The Giudices declared bankruptcy in October 2009, soon after Season 1 aired. They had nearly $11 million in debts, which seemed bad enough. But four years later, the reality turned out to be even worse. As the July 29, 2013, indictment against them painstakingly detailed, they were funding their lives by fraudulently obtaining millions of dollars in loans from various banks from 2001 through 2008. They also hid income while in bankruptcy. No matter how well Teresa did once she was cast on New Jersey — and she has since put out three best-selling cookbooks, appeared on Celebrity Apprentice, and done several product deals — they had dug themselves into an inescapable, criminal hole.
Before the real estate crash, when a bank had to foreclose on a property the borrower couldn't maintain, the bank usually sold it at a profit. The values of houses were generally going up, so in the resulting loose credit environment, owners like the Giudices could keep pulling money out of their properties from different lenders. A mortgage loan here, a construction loan there, a home equity line of credit somewhere else. (Again and again.) And banks — still relying on outdated technology, not to mention ideas about the social contract — weren't seriously thinking yet about the possibility that someone might falsify documents for loans they would never be able to repay, which is what the Giudices did. There are people for hire who can illegally create fake tax returns, W-2s, pay stubs, and other paperwork needed for a loan application. Presumably, Joe and Teresa, who appear to be neither criminal masterminds nor Photoshop artists, hired those people to manufacture those documents. (The indictment does mention "others," in "the conspiracy," who helped "defraud the Lenders and to obtain money from the Lenders by means of materially false and fraudulent pretenses, representations, and promises." But according to a spokeswoman from the U.S. Attorney's Office in New Jersey, no one else has been charged in connection to this case.)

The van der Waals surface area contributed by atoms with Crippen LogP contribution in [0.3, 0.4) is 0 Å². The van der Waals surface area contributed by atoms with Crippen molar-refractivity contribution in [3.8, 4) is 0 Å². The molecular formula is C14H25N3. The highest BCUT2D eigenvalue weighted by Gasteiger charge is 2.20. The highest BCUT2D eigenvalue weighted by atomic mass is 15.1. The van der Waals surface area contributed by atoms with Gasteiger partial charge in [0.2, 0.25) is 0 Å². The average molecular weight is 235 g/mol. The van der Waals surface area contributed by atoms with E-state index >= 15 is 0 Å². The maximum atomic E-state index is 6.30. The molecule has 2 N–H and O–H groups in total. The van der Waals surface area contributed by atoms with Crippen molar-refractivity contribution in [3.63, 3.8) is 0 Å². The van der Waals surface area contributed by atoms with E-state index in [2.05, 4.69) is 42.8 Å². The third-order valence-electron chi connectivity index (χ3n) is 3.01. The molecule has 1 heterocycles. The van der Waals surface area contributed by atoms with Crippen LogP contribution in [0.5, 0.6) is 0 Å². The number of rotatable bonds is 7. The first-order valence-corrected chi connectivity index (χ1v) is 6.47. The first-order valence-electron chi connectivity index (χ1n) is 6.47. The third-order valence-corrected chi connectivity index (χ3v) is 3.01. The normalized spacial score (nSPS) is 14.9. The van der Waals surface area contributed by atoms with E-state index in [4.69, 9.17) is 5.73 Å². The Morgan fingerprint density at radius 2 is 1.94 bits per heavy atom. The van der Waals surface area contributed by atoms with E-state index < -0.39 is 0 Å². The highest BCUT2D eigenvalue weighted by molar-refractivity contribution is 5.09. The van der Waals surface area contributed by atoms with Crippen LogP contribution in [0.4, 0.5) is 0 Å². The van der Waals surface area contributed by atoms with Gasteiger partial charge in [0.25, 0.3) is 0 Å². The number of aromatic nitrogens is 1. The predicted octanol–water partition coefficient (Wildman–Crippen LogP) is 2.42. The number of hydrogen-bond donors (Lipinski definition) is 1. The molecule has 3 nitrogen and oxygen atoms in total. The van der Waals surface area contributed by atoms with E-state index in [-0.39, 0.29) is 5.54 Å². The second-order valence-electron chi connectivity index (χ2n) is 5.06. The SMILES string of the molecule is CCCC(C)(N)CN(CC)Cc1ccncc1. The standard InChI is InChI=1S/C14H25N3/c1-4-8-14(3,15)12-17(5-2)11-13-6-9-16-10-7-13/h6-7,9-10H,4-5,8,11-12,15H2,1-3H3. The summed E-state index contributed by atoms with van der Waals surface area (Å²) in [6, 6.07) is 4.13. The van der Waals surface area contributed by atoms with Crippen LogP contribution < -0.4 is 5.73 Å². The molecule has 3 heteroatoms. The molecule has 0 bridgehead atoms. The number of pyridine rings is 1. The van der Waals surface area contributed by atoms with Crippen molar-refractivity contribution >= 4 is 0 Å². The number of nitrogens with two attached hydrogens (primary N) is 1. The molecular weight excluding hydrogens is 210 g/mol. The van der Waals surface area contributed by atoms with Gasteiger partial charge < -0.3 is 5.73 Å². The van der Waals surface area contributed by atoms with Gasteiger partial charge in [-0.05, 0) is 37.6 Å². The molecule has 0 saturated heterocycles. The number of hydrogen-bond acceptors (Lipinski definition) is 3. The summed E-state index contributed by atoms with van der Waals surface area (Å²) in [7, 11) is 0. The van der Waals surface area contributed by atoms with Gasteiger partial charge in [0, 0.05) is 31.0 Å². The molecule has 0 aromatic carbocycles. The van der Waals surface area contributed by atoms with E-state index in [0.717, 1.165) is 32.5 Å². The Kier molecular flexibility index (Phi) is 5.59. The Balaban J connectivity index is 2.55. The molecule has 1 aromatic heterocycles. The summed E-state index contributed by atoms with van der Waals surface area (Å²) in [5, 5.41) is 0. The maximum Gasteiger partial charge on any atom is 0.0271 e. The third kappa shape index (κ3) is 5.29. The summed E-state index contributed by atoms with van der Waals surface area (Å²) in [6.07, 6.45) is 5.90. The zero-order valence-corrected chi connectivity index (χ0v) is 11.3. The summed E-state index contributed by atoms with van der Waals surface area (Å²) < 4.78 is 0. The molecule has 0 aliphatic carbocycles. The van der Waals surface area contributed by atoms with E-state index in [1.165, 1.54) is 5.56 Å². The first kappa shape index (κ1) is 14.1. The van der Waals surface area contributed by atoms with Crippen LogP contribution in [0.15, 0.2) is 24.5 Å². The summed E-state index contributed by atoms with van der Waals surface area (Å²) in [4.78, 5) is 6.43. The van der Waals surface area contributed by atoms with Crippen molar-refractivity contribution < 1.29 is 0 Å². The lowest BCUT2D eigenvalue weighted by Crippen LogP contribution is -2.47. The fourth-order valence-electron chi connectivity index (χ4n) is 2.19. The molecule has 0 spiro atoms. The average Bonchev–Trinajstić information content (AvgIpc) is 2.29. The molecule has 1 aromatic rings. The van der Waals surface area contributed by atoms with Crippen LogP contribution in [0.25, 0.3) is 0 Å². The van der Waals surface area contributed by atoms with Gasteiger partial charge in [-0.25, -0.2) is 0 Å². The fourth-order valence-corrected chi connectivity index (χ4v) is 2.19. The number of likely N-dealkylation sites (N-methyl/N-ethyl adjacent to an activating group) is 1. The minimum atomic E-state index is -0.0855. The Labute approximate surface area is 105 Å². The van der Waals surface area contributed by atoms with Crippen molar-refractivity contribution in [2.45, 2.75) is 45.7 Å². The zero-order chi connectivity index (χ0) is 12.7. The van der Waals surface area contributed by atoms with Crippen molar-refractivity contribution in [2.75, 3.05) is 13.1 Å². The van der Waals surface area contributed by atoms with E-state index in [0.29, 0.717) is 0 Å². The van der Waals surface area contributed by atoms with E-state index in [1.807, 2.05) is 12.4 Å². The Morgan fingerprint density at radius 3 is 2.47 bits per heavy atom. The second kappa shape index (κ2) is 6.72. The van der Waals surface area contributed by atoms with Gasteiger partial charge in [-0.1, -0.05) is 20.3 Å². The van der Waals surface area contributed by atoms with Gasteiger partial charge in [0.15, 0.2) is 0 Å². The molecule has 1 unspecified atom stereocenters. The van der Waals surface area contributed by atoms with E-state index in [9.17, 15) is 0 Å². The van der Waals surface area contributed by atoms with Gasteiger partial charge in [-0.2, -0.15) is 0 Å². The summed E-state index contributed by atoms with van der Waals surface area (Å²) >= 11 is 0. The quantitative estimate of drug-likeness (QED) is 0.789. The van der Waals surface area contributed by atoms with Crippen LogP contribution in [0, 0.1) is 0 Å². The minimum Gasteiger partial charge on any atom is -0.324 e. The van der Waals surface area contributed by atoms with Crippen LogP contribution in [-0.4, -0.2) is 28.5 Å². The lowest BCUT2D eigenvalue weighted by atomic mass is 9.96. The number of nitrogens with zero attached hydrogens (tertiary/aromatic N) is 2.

Even within this world of fraud, the Giudices' offenses stand out. Jim Marchese, the husband of current Real Housewives of New Jersey cast member Amber Marchese, is also the CEO of a mortgage company called Mortgage Now. In an interview with BuzzFeed News, Marchese said, "It's a rather brazen act to submit fraudulent documents to a bank. I mean, it's an indictable offense. So you wouldn't think a person would do it, because it's very easily provable."
On the topic of whether the Giudices ever could have paid for their over-the-top lives with the money they did actually have, Marchese said, "Would a bank have lent them the money? Absolutely not. They did not lend them the money to buy Versace plates, Gucci, and put marble floors in the house. What they lent them the money for was the idea that they had enough income that they could pay the money back, and make improvements to establish more collateral on their home."